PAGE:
State Senate Majority Leader Andrea Stewart-Cousins has yet to meet with Gov. Andrew Cuomo amid his dueling scandals and her calls for his resignation — despite the deadline for the state budget being just two weeks away, she said on Tuesday.
The leading Democratic senator — who last week called on Cuomo to step down over his multiple sexual misconduct allegations — said both chambers are working hard to hammer out the budget ahead of the April 1 deadline, even without the governor’s input.
“I haven’t actually met with the governor,” she said on a call with reporters, “but he hasn’t actually asked me to meet with him.”
Stewart-Cousins, meanwhile, reiterated that she personally told Cuomo to step down amid his spiral of sexual harassment allegations and COVID-19 nursing home death toll coverup.
“I had told the governor before I said what I said why I was saying it,” Stewart-Cousins said, referring to her public statement on March 7 that Cuomo should resign “for the good of the state.”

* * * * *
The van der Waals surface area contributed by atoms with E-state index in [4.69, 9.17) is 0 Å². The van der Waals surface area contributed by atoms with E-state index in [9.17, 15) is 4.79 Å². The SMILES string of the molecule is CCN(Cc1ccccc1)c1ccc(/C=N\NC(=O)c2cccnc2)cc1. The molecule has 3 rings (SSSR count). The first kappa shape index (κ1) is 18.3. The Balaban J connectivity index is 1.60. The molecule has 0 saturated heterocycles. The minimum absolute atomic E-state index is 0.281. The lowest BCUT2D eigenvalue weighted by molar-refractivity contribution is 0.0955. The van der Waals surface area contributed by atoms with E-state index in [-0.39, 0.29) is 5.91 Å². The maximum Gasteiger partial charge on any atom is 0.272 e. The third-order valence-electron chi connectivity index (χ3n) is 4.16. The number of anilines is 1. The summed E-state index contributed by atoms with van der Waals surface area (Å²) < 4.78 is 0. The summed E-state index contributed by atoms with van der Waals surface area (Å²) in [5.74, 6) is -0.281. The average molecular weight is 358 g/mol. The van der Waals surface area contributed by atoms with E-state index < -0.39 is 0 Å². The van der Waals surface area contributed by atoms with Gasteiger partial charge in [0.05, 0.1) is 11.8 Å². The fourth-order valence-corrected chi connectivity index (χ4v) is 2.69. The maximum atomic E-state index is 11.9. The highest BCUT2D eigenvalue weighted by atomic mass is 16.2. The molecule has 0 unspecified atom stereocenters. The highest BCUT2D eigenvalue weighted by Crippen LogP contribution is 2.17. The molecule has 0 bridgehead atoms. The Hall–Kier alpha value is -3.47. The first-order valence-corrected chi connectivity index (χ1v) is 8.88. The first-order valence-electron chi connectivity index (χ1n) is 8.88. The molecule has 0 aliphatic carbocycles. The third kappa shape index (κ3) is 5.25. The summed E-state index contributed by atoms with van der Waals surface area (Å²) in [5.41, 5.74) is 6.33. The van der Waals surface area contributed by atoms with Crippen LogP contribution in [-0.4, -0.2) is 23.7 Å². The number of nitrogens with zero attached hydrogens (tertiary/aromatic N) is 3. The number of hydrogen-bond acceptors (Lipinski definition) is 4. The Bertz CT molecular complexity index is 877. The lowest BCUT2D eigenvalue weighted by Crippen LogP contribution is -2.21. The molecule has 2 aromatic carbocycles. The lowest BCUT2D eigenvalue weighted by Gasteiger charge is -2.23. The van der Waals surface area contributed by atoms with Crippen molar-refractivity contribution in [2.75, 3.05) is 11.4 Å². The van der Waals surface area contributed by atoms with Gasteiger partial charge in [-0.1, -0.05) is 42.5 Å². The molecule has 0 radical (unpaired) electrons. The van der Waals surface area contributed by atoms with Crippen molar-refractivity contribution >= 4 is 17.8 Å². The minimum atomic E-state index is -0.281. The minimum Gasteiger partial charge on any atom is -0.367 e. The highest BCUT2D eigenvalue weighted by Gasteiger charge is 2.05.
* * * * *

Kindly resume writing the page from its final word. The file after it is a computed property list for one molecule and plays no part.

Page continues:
She doubled down on Tuesday, saying, “I’ve made my opinions clear — I think the governor should resign.”
Asked whether she had enough votes to impeach Cuomo, Stewart-Cousins said she hadn’t “canvassed” her colleagues but added, “I think a majority of my members have come out and suggested that the governor should resign.”
Stewart-Cousins, the first woman and first black woman to lead the Senate, and Cuomo, have a tense history.
She and many Democrats in the state Senate for years have complained that Cuomo helped Republicans maintain control of the upper house by backing a faction of renegade Dems to work with the GOP.
Once, during a private meeting with Cuomo, Stewart-Cousins claimed the governor suggested she wasn’t knowledgeable of suburban residents — even though her district includes Westchester suburbs, as well as the city of Yonkers.
“You look at me, Mr. Governor, but you don’t see me,” she reportedly said. “You see my black skin and a woman, but you don’t realize I am a suburban legislator.”
For the first time, Democrats in both houses of the legislature have enough votes to override Cuomo’s vetoes, including on the budget.